Applauding Personal Success While Interested In Others Failure: An Interview with KrisAnne Swartley

For the better part of ten years we traveled I-35 between Dallas and Oklahoma City. It would be hard to underestimate the number of times we took that route that traffic was not slowed by an accident. Whether traveling north or south we often reveled in our success at not being a victim of a fender bender. But, invariably we, along with evidently every other road warrior, appeared very interested in whatever failure caused the accident in the other direction. Welcome to flawed formation.

Rubbernecking Does Not Produce Fruit, Only Frustration

Slowing to observe a wreck in the opposite direction does not equal concern for those involved. It simply illustrates our penchant to know what is wrong with them. The result of this sort of practice is broad frustration. That is, once the first driver slows to gawk, others will. Eventually, everyone in that long line of slow moving traffic is frustrated having no idea why things are moving as they are.

If Christian spiritual formation creates more people interested in the well-being of others, then one must spend some time reflecting on his or her practices, not on the failures of others. Slowing to watch the consequences of the unfortunate decisions of others does not imply an interest to help. Instead, it generally results in, “Whew, glad that was not me.”

What Happens When It Is You?

Maybe the experience you suffer is not the consequence of a poor decision. It could as easily be simply a matter of life. Consider it the other reason traffic slows between Dallas and OKC: Road Construction. Miles and miles of road construction may be found along I-35 between OKC and Dallas. That is life.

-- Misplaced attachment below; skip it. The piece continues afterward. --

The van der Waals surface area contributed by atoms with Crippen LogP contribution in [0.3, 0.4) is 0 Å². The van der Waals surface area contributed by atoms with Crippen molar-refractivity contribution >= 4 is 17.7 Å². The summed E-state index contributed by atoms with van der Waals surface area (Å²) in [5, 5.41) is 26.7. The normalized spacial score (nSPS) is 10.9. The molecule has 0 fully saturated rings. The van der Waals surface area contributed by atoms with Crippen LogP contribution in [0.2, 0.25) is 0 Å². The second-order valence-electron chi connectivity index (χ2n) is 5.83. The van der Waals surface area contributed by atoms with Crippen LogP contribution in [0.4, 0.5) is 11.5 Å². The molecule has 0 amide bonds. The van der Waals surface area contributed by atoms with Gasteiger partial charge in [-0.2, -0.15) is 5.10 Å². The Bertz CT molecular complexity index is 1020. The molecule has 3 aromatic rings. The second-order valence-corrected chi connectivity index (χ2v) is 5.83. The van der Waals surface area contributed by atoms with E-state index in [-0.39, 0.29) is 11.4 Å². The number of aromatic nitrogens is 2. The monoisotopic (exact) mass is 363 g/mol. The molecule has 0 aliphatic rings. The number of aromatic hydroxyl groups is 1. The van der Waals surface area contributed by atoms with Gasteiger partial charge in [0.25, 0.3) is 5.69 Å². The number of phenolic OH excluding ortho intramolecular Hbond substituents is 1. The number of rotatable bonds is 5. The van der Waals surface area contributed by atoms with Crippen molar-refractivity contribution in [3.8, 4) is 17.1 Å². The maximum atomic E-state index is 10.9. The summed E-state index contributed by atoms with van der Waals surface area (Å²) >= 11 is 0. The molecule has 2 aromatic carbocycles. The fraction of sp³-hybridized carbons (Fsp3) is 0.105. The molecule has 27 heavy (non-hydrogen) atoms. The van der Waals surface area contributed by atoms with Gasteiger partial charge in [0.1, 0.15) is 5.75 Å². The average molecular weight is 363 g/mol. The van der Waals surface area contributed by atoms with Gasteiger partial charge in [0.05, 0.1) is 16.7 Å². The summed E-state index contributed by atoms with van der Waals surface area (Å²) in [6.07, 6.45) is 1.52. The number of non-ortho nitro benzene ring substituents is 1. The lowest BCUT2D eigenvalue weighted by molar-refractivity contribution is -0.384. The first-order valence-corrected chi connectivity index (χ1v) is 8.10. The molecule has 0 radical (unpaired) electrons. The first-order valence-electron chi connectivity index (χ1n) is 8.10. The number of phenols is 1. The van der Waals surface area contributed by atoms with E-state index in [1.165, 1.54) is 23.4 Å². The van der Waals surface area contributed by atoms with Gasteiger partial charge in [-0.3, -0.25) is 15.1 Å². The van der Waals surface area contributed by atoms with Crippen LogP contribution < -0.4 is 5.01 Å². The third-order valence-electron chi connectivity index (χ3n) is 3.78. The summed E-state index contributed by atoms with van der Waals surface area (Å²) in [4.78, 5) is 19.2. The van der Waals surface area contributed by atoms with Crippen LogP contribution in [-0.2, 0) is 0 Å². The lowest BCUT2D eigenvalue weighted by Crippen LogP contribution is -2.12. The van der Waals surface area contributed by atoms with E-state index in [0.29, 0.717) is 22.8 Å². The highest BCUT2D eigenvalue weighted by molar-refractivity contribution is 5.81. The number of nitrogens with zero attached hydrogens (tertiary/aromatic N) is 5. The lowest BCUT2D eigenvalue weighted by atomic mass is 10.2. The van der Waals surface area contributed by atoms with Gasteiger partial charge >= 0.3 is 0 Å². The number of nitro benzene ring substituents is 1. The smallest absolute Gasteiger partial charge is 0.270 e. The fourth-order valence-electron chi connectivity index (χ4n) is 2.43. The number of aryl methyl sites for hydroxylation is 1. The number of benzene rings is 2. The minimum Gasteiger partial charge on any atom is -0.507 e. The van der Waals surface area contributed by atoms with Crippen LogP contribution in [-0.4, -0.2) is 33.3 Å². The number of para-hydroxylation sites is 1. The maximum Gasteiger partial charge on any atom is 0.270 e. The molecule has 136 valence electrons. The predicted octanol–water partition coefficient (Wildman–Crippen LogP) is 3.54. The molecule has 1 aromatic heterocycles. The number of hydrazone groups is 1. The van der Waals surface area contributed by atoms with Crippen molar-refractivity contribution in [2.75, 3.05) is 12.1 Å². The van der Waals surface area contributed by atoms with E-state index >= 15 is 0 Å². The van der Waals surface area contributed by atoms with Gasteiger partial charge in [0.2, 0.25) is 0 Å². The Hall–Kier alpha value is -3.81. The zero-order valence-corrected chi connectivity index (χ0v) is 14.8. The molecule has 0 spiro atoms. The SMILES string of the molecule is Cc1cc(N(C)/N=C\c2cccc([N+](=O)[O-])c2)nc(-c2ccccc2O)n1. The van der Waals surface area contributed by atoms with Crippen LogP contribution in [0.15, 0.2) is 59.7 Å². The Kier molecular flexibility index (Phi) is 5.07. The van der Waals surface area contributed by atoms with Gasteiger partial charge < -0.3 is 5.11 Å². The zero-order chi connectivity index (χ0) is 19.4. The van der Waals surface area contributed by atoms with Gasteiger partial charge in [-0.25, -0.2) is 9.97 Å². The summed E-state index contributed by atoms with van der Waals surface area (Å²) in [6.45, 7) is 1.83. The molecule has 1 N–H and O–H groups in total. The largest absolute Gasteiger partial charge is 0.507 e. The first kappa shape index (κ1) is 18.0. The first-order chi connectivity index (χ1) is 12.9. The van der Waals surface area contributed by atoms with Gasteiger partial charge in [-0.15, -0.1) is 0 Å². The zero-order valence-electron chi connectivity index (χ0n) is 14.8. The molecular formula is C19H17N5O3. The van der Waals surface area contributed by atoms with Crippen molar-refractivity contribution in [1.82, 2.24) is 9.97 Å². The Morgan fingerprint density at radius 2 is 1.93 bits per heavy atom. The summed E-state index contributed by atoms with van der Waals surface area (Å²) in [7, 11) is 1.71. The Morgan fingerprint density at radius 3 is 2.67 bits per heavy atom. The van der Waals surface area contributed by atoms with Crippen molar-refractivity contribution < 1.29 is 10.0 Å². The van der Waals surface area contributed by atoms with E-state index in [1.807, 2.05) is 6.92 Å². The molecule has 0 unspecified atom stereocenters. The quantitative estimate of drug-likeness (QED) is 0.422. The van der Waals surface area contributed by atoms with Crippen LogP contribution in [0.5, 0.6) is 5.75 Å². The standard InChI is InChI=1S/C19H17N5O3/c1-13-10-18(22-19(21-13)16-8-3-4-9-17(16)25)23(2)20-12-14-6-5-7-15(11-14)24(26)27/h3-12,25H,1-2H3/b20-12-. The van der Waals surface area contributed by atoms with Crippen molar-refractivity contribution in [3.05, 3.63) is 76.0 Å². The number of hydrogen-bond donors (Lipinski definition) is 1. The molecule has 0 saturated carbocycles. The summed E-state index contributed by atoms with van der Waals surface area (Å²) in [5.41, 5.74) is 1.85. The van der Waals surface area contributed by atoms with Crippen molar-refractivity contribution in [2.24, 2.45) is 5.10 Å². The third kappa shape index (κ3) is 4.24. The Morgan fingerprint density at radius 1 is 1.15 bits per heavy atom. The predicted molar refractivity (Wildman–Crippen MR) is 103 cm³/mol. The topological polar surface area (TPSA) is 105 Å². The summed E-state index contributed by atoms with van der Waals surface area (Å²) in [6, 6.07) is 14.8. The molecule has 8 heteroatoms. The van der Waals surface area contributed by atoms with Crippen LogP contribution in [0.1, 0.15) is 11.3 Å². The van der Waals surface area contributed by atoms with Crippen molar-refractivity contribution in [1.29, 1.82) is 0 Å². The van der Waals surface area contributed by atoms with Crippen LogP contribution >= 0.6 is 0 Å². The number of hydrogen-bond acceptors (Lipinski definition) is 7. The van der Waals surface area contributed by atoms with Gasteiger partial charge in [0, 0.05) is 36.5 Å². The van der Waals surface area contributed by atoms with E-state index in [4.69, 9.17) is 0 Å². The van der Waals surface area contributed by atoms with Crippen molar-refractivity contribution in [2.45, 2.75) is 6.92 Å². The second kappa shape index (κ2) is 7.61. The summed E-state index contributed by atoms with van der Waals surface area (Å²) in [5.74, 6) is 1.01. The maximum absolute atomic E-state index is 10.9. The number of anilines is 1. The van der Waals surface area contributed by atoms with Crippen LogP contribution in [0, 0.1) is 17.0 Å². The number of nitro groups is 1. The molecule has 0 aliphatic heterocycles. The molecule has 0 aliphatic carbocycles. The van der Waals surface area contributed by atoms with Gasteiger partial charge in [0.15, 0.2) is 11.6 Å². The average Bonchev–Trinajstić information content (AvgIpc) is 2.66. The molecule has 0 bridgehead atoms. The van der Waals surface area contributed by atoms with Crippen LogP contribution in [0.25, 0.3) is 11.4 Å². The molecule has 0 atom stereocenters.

When it happens to you several things come to mind. Should I take an early exit and find another route? Is patience really a virtue? How should I respond to this unexpected event?

Life happens and it is far better to reflect on our practices. Ask good questions.

Examen

KirsAnne Swartley is the Pastor for the Missional Journey at Doylestown Mennonite Church in Doylestown, PA. I met KrisAnne a number of years ago when she was working on her Mdiv at Biblical Seminary. Today KrisAnne lives out her calling leading practices for spiritual formation and transformation.

Listen in and I think you will see how her theology is practical and rooted in her Christian experience in the Mennonite Tradition where they take seriously the notion that Christians may live out the way of Jesus in the world today. You will hear KirsAnne describe what it means to be a Mennonite Christian.

What’s more, and more to the aim of the Interview, you will hear KrisAnne describe the layered work of reconciliation and how we might benefit from a rhythm of practice-reflection-practice-reflection. Don’t miss here description of the Examen and the ways in which we may benefit from the practices of other Christian Traditions appropriated in our own experience of the faith.

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About the Author
Husband to Patty. Daddy to Kimberly and Tommie. Grandpa Doc to Cohen, Max, Fox, and Marlee. Pastor to Snow Hill Baptist Church. Graduate of Oklahoma Baptist University and Southwestern Baptist Theological Seminary. Reading. Photography. Golf. Colorado. Jeeping. Friend. The views and opinions expressed here are my own and should not be construed as representing the corporate views of the church I pastor.